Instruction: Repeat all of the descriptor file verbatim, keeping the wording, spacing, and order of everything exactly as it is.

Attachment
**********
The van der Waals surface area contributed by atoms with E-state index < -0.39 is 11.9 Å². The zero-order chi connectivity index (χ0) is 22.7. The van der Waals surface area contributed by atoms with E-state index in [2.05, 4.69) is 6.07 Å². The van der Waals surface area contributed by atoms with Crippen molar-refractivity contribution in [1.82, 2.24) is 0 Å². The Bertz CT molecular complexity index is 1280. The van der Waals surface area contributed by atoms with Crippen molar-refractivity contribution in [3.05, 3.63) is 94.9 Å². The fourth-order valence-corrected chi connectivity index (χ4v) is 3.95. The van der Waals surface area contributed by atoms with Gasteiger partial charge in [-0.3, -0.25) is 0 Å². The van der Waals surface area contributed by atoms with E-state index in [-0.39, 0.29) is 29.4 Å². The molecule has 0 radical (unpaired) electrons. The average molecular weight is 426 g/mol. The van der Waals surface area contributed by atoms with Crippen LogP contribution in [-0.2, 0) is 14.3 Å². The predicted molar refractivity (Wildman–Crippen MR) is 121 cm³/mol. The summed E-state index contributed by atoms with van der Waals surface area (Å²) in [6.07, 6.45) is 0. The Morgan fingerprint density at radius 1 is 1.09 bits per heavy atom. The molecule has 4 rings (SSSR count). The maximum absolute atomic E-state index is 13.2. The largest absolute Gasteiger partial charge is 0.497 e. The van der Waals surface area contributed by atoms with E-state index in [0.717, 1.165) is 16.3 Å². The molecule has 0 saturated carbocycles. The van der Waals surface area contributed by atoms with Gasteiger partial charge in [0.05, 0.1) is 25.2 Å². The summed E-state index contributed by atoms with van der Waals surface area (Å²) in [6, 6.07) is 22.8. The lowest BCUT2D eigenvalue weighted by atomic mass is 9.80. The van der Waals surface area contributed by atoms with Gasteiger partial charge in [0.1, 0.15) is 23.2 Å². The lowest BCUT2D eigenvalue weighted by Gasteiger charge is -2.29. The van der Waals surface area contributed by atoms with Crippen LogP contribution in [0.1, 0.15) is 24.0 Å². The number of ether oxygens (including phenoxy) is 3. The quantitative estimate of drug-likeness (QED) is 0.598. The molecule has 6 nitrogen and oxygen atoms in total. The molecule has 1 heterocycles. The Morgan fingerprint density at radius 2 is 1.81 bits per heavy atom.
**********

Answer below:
The van der Waals surface area contributed by atoms with E-state index < -0.39 is 11.9 Å². The zero-order chi connectivity index (χ0) is 22.7. The van der Waals surface area contributed by atoms with E-state index in [2.05, 4.69) is 6.07 Å². The van der Waals surface area contributed by atoms with Crippen molar-refractivity contribution in [1.82, 2.24) is 0 Å². The Bertz CT molecular complexity index is 1280. The van der Waals surface area contributed by atoms with Crippen molar-refractivity contribution in [3.05, 3.63) is 94.9 Å². The fourth-order valence-corrected chi connectivity index (χ4v) is 3.95. The van der Waals surface area contributed by atoms with Gasteiger partial charge in [-0.3, -0.25) is 0 Å². The van der Waals surface area contributed by atoms with E-state index in [-0.39, 0.29) is 29.4 Å². The molecule has 0 radical (unpaired) electrons. The average molecular weight is 426 g/mol. The van der Waals surface area contributed by atoms with Crippen LogP contribution in [-0.2, 0) is 14.3 Å². The predicted molar refractivity (Wildman–Crippen MR) is 121 cm³/mol. The summed E-state index contributed by atoms with van der Waals surface area (Å²) in [6.07, 6.45) is 0. The Morgan fingerprint density at radius 1 is 1.09 bits per heavy atom. The molecule has 4 rings (SSSR count). The maximum absolute atomic E-state index is 13.2. The largest absolute Gasteiger partial charge is 0.497 e. The van der Waals surface area contributed by atoms with E-state index in [0.717, 1.165) is 16.3 Å². The molecule has 0 saturated carbocycles. The van der Waals surface area contributed by atoms with Gasteiger partial charge in [0.05, 0.1) is 25.2 Å². The summed E-state index contributed by atoms with van der Waals surface area (Å²) in [6, 6.07) is 22.8. The lowest BCUT2D eigenvalue weighted by atomic mass is 9.80. The van der Waals surface area contributed by atoms with Gasteiger partial charge in [0.1, 0.15) is 23.2 Å². The lowest BCUT2D eigenvalue weighted by Gasteiger charge is -2.29. The van der Waals surface area contributed by atoms with Crippen LogP contribution in [0.1, 0.15) is 24.0 Å². The number of ether oxygens (including phenoxy) is 3. The quantitative estimate of drug-likeness (QED) is 0.598. The molecule has 6 nitrogen and oxygen atoms in total. The molecule has 1 heterocycles. The Morgan fingerprint density at radius 2 is 1.81 bits per heavy atom.